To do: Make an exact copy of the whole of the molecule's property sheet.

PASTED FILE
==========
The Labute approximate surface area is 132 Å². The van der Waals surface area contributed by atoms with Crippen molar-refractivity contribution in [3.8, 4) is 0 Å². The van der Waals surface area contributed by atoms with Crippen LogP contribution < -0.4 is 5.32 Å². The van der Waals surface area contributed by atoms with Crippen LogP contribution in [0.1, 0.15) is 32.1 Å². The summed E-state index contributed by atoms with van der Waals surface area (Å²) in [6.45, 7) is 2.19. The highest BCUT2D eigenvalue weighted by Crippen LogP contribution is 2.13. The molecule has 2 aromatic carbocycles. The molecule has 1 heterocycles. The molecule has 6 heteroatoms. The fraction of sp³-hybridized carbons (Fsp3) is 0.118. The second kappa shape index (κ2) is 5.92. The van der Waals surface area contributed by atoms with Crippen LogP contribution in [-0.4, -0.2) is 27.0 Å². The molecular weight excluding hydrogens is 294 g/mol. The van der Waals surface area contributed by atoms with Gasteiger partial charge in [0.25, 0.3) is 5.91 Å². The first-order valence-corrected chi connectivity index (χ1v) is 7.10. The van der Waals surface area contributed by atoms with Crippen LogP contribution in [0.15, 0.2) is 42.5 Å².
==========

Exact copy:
The Labute approximate surface area is 132 Å². The van der Waals surface area contributed by atoms with Crippen molar-refractivity contribution in [3.8, 4) is 0 Å². The van der Waals surface area contributed by atoms with Crippen LogP contribution < -0.4 is 5.32 Å². The van der Waals surface area contributed by atoms with Crippen LogP contribution in [0.1, 0.15) is 32.1 Å². The summed E-state index contributed by atoms with van der Waals surface area (Å²) in [6.45, 7) is 2.19. The highest BCUT2D eigenvalue weighted by Crippen LogP contribution is 2.13. The molecule has 2 aromatic carbocycles. The molecule has 1 heterocycles. The molecule has 6 heteroatoms. The fraction of sp³-hybridized carbons (Fsp3) is 0.118. The second kappa shape index (κ2) is 5.92. The van der Waals surface area contributed by atoms with Crippen LogP contribution in [-0.4, -0.2) is 27.0 Å². The molecular weight excluding hydrogens is 294 g/mol. The van der Waals surface area contributed by atoms with Gasteiger partial charge in [0.25, 0.3) is 5.91 Å². The first-order valence-corrected chi connectivity index (χ1v) is 7.10. The van der Waals surface area contributed by atoms with Crippen LogP contribution in [0.15, 0.2) is 42.5 Å².